Heads slam government over last-minute local lockdown guidance

The government has issued an eleventh-hour edict to schools on how to plan for local lockdowns, angering headteachers and prompting questions about resources.

The guidance sets out four “tiers” of action that may be needed, depending on the level of government intervention in different areas of the country.

It demonstrates a complete lack of regard for the well-being of school leaders and their teams

It sets out how secondary schools and colleges in certain areas will have to put in place a rota system for their pupils. And schools in areas with the most serious level of government intervention will have to switch back to only allowing vulnerable pupils and the children of key workers on site.

The new guidance was issued shortly after 7pm last night, despite the fact many schools will begin to welcome pupils back next week and some have already begun their new terms.

Paul Whiteman, general secretary of the National Association of Headteachers, called the decision to publish so late on a Friday was “nothing short of reprehensible”.

“It demonstrates a complete lack of regard for the well-being of school leaders and their teams,” he said in an email to members. “The decision confirms the government simply does not understand the commitment and professionalism of school leaders who will feel compelled to act immediately.”

New local lockdowns guidance: What schools need to know

However, he said that having gone through the guidance, NAHT felt it was “unlikely” that members will need to take “urgent action over the weekend”.

“With all schools currently deemed to be at what the government is calling ‘tier one’ (open to all pupils), there is no immediate rush to abandon your bank holiday plans. After all, you have worked throughout the pandemic and a great deal of the summer.”

It is not the first time the government has been criticised for the timing of its updates for schools during the pandemic.

Schools Week revealed in June that school leaders had had to read almost 100 updates to government guidance during the coronavirus crisis – a quarter of them published during antisocial hours.

Geoff Barton, general secretary of the ASCL leadership union, said: “We’ve been calling for more contingency planning from the government in the event of local lockdowns, so we are pleased that it has finally published some guidance to this effect.

“But to wait until the Friday night before most schools return isn’t the government’s finest moment. Obviously, schools haven’t had any chance whatsoever to incorporate this into their planning and will now have to revisit the plans they have put in place.”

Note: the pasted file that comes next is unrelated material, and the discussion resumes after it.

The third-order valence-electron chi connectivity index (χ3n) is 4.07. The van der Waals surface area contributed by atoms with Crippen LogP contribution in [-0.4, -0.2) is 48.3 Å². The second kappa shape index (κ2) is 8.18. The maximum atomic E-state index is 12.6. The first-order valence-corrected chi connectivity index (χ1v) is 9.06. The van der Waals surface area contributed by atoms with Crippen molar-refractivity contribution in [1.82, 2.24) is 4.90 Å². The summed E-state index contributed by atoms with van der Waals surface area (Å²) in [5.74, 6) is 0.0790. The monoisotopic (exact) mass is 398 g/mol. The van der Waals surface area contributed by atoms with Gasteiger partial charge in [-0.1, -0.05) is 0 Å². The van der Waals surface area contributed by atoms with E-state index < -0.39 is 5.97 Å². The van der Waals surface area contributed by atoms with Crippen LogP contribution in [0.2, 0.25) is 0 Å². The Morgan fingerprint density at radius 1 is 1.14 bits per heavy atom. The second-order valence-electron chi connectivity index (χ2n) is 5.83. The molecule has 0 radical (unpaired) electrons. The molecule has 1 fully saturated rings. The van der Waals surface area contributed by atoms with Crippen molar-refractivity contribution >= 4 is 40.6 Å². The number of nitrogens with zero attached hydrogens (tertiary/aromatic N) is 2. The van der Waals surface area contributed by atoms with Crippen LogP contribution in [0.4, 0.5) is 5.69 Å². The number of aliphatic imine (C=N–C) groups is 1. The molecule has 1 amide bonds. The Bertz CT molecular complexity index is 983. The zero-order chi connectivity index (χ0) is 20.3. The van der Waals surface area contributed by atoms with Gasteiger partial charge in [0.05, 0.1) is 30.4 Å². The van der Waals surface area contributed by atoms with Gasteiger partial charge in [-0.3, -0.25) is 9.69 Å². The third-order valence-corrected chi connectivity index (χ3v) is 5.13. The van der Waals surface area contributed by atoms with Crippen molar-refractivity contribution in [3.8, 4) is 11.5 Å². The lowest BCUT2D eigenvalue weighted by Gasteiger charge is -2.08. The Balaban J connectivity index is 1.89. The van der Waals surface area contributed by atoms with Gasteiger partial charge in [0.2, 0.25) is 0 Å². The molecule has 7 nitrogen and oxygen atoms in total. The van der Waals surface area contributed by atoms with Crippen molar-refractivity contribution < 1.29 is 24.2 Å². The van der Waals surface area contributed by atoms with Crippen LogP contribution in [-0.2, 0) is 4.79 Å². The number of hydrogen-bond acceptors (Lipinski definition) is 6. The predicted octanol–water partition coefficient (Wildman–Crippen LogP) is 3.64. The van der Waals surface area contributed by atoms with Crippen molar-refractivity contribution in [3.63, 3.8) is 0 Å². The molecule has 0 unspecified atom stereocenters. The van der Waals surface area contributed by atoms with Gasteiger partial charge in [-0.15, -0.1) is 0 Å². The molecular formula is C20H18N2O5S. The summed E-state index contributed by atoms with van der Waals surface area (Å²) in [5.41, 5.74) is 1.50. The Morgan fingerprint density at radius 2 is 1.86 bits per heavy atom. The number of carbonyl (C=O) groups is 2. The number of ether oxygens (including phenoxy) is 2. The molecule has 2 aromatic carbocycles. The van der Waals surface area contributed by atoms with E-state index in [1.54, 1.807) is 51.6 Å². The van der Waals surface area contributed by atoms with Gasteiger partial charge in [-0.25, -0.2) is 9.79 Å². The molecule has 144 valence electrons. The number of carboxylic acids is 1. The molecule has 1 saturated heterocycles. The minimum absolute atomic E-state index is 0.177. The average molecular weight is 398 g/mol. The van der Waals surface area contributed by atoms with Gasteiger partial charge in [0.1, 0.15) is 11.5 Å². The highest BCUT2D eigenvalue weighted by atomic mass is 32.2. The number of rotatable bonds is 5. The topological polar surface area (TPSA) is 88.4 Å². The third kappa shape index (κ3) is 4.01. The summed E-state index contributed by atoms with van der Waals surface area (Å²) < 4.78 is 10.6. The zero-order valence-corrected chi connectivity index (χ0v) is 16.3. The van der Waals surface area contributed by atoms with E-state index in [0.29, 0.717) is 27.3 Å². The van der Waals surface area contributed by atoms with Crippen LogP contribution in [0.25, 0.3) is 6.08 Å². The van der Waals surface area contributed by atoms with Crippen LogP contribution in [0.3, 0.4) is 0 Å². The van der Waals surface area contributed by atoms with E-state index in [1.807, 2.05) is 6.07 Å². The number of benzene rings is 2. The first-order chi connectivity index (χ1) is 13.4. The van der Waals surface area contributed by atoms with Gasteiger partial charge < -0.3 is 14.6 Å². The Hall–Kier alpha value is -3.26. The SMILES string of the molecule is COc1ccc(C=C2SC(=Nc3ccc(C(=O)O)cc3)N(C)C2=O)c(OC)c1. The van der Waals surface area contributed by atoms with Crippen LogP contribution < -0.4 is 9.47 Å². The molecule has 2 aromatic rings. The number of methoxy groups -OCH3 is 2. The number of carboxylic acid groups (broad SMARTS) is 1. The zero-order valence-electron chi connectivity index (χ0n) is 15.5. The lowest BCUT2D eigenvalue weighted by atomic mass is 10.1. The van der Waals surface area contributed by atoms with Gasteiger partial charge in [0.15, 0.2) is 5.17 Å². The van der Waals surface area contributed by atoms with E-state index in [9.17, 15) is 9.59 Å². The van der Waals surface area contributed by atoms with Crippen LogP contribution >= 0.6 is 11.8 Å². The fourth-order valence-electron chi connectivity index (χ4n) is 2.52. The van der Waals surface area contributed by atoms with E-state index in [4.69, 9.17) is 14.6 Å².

The guidance also calls for increased cleaning in schools that operate rota systems, prompting calls for assistance in meeting costs.

Schools Week revealed earlier this year that schools would not be allowed to claim back the costs of preventative cleaning associated with their wider reopening.

Dr Patrick Roach, general secretary of the NASUWT teaching union, said it was “regrettable” that the government had published more guidance at such a late hour, but that his union had been asking for clarity “for some time”.

“There must be a recognition that whilst children will be affected by local restrictions, so too will teachers and other staff in schools. The availability of staff where there is a local lockdown or outbreak may mean that schools have to limit provision if they cannot be staffed safely,” he said.

“The government now needs to confirm that schools will have the additional resources they need to deliver an effective remote learning offer to all pupils as well as funding for additional staff that will be necessary to maintain continuity of provision in the event of local disruption.”

Gavin Williamson, the education secretary, said he hoped schools wouldn’t have to implement the guidance “because the local lockdown measures we have introduced so far are working”.

“Changes to school attendance will only ever be an absolute last resort. However, it is important that both government and schools prepare for a worst case scenario, so this framework represents the sensible contingency planning any responsible government would put in place.”

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